Local Election

State Republican chairwoman Hutchison goes knocking on doors for ‘Democrat’ Tim Sheldon

Republican groups say they support Democrat state Sen. Tim Sheldon all the way this year. On Saturday, state Republican chairwoman Susan Hutchison was out knocking on doors, handing out literature and talking to likely GOP voters in heavily Democratic Olympia on the eve of Tuesday’s all-mail election.

Hutchison expects her party to hold the Senate and win seats in the Democratic House, and she said her on-the-ground work is not a sign of alarm but something she’s been doing every weekend in different key districts over the past month. She also made stops in Gig Harbor and Port Orchard in the 26th district earlier in the day.

But she told a small crew of GOP door-belling volunteers and candidates that crunch time has arrived and that Sheldon is key for Republicans who want to retain control of the the Senate to stop Democratic Gov. Jay Inslee’s “extreme agenda,” as she put it.

“Everything is happening today, tomorrow and Monday,” Hutchison said before going out to a quiet neighborhood near Boulevard Road and Yelm Highway. “Wednesday, we don’t want to look back and say, ‘why didn’t we do this?’ ”

She also claimed Inslee and Democrats would impose an income tax and jack up fuel prices by $1 by adopting policies to deal with climate change.

Sheldon welcomed the help and, although he’s dogged by Bowling’s mailers that make clear she is the “real Democrat,” his eye was on nailing down GOP voters and independents that he now needs to win. So he handed out literature for Republican Rep. Drew MacEwen of Union and Republican candidate Dan Griffey of Allyn who is trying for the third time in five years to oust moderate Democratic Rep. Kathy Haigh of Shelton.

“He’s trying to play both sides like he has for years,” Bowling said of Sheldon, speaking later by telephone from Bremerton. “The interest groups, the Republicans, don’t want to lose Sheldon as their yes man. They are worried about it. That’s why they are dumping thousands and thousands of dollars into the campaign for him.”

Bowling said she’s door-belled at 10,000 homes and had just spent the day talking to voters around the Lake Limerick area of Mason County. “People are just disgusted with him. They are not happy – that he’s a double dipper, he doesn’t do anything for them,” she said, adding that she wants to take action on funding public schools and finding money to fix state highways.

How well a GOP strategy works for Sheldon, who usually wins by huge margins with support from independent voters, remains to be seen. More than $1.7 million has been spent in the race, compared to $592,526 spent in 2006 and $132,000 in 2010, which suggests all sides think the race is closer than history would predict.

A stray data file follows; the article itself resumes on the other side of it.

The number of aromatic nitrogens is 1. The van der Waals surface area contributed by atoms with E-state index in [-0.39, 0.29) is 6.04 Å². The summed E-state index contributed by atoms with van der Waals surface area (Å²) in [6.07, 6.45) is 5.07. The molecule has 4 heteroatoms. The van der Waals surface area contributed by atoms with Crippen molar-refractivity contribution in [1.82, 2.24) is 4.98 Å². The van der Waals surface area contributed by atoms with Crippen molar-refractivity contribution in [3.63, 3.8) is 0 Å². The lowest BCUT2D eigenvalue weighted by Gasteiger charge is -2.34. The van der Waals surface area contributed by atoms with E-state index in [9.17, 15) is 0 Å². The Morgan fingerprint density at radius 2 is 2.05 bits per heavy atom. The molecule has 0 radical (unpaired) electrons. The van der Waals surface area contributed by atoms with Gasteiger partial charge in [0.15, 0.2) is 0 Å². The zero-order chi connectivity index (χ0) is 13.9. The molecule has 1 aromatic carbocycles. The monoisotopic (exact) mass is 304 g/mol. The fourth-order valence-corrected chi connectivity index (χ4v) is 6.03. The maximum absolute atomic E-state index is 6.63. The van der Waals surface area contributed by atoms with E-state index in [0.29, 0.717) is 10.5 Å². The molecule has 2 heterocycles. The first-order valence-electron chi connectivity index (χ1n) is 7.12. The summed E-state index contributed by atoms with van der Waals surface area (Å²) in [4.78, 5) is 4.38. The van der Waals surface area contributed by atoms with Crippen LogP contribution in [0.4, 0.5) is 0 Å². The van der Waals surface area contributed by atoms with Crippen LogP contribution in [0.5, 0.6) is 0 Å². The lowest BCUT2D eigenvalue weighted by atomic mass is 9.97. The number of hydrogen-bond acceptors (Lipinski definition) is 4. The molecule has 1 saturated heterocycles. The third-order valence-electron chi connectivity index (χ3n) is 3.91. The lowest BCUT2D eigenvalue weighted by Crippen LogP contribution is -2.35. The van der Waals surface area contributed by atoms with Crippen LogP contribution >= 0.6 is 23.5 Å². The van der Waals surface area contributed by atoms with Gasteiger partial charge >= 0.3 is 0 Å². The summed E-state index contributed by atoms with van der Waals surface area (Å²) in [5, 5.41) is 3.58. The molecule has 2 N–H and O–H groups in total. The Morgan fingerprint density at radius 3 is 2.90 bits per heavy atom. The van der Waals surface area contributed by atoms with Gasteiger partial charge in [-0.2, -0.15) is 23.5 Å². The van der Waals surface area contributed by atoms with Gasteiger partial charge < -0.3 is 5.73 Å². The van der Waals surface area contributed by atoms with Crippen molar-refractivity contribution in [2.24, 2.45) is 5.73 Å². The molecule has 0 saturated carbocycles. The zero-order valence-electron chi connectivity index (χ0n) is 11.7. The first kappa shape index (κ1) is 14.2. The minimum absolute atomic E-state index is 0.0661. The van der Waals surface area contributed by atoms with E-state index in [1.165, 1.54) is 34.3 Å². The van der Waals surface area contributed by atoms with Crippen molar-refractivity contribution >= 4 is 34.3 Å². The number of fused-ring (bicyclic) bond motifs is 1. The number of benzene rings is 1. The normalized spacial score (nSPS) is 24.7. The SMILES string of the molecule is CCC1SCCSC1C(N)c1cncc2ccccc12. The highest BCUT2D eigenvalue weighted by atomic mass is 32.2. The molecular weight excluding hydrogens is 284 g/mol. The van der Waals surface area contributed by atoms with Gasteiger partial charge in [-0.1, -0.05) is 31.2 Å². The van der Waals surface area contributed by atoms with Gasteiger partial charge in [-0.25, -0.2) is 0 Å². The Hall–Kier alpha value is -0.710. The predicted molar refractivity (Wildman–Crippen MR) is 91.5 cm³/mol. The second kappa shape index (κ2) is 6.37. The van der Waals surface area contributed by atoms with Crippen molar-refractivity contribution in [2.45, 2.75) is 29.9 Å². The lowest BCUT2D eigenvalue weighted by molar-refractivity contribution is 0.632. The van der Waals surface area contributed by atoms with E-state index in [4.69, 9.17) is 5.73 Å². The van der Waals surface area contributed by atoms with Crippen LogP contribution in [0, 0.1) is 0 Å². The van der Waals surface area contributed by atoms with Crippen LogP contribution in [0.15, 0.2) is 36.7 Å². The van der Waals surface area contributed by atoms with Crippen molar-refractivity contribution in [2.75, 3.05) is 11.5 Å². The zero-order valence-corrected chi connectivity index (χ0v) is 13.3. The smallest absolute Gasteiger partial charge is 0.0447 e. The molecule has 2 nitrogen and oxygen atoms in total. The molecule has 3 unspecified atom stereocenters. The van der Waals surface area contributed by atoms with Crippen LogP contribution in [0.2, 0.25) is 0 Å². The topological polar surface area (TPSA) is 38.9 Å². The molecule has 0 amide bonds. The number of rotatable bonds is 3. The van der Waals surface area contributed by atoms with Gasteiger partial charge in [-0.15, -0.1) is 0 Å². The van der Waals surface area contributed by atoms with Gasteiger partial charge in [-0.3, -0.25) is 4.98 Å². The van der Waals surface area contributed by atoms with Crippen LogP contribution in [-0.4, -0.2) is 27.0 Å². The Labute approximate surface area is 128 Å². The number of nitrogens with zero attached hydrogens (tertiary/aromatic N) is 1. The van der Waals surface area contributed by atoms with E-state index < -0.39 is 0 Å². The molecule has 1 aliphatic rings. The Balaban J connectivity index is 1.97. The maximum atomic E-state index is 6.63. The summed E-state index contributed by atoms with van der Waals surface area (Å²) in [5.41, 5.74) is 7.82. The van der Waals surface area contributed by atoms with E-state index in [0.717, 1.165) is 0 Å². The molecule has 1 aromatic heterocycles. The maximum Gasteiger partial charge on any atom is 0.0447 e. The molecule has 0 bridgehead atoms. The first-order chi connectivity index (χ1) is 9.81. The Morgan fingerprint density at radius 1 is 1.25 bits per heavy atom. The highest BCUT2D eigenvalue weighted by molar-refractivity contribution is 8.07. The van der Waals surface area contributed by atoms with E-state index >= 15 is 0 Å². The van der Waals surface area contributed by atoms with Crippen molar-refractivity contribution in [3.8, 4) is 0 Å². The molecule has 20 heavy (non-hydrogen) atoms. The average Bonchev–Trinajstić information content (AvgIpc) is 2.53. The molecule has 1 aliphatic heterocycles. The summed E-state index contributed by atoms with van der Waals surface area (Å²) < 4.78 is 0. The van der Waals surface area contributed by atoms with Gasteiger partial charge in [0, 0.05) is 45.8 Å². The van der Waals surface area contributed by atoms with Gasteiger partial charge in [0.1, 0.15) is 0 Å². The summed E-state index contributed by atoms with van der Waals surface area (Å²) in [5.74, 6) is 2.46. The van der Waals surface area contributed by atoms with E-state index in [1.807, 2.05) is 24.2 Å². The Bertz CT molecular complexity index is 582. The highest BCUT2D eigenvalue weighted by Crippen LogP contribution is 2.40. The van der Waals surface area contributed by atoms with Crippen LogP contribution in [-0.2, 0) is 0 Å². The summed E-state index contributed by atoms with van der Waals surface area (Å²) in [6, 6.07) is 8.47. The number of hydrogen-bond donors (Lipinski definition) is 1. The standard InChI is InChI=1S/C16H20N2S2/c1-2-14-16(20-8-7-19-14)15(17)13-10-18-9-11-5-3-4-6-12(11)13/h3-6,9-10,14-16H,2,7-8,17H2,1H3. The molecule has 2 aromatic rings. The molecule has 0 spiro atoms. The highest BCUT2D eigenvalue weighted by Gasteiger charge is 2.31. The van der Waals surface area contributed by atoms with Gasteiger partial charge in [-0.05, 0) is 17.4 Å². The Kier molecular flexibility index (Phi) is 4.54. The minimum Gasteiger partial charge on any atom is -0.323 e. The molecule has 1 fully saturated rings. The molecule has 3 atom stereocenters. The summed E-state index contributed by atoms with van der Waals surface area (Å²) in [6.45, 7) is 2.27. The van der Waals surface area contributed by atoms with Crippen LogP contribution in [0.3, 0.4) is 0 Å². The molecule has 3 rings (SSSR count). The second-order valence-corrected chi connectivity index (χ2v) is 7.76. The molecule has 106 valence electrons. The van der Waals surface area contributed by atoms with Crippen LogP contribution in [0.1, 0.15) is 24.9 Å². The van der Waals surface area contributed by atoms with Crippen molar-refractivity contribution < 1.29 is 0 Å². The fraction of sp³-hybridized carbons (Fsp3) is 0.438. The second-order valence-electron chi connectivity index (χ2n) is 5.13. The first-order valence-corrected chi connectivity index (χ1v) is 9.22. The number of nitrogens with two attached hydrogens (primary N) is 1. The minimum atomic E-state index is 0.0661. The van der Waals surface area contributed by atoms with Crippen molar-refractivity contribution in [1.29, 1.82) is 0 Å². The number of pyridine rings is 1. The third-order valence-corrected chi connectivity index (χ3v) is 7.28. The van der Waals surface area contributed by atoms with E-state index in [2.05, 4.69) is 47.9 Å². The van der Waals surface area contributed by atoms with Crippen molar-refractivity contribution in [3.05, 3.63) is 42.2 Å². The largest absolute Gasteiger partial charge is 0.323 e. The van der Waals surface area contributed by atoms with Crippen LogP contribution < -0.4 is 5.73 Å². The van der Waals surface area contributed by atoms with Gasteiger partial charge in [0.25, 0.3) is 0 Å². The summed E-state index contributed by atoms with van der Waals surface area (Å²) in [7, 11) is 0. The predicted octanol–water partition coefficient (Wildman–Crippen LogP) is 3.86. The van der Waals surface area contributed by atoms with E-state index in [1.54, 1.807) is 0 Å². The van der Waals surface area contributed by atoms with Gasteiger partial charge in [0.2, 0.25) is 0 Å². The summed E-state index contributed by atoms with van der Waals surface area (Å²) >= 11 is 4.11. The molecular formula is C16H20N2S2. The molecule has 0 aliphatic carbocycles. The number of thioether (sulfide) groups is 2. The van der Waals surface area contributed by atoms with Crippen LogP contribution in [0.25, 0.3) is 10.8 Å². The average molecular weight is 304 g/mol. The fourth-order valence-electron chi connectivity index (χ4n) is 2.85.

Dozens of mailers have gone out from both sides in the race, and Bowling’s latest shows a stuffed mailbox and a complaint about Sheldon’s “garbage” in the mail. The GOP’s independent expenditure allies have falsely claimed Bowling is a threat to impose an income tax, which is opposite to statements she’s made, and another erroneous claim is that she favors policies to impose a dollar increase in fuel prices.

Sheldon says he’s being attacked wrongly for holding two public offices including county commissioner and that he’s not wealthy, as foes try to paint him, and any commerce his family business has done with the state has been on a small scale.

Hutchison said her party began launching its mailers for Sheldon once all three county parties acted to endorse Sheldon as their own nominee against Bowling. Sheldon said he also secured the endorsement of his Republican primary opponent Travis Couture.

Mason County GOP chairman Jerry Cummings said the local party voted to treat Sheldon as its nominee once he eked out a second-place finish in the Aug. 5 primary, avoiding elimination by just 600 votes.

Republicans are key for Sheldon, because he is despised by many Democrats for aligning with the GOP to form the Majority Coalition Caucus in 2013, which seized control of the Senate and then failed to act on a transportation plan or to raise significant new state revenues for public schools. He has voted reliably with the GOP coalition but despite his avowed support for a woman’s right to an abortion, he has struggled to explain where he has backed Senate Democrats’ positions or bucked the majority coalition’s plans on which bills to bring to the floor.

Bowling ran strongest in Thurston County, and Republicans always face uphill fights in the liberal county. Their 35th district team was using mapping software to identify homes where known GOP voters lived and had not voted by Saturday, according to Cummings. The 35th district’s boundaries stretch from Bremerton to Shelton and along the west side of Thurston County; redistricting three years ago added a string of neighborhoods on Olympia’s south side that may lean more Democratic.

Griffey is the one candidate of the three that county Republican chairs Zeke Lyen of Thurston County and Cummings were most worried about. Griffey is running on a rural jobs and property rights platform.

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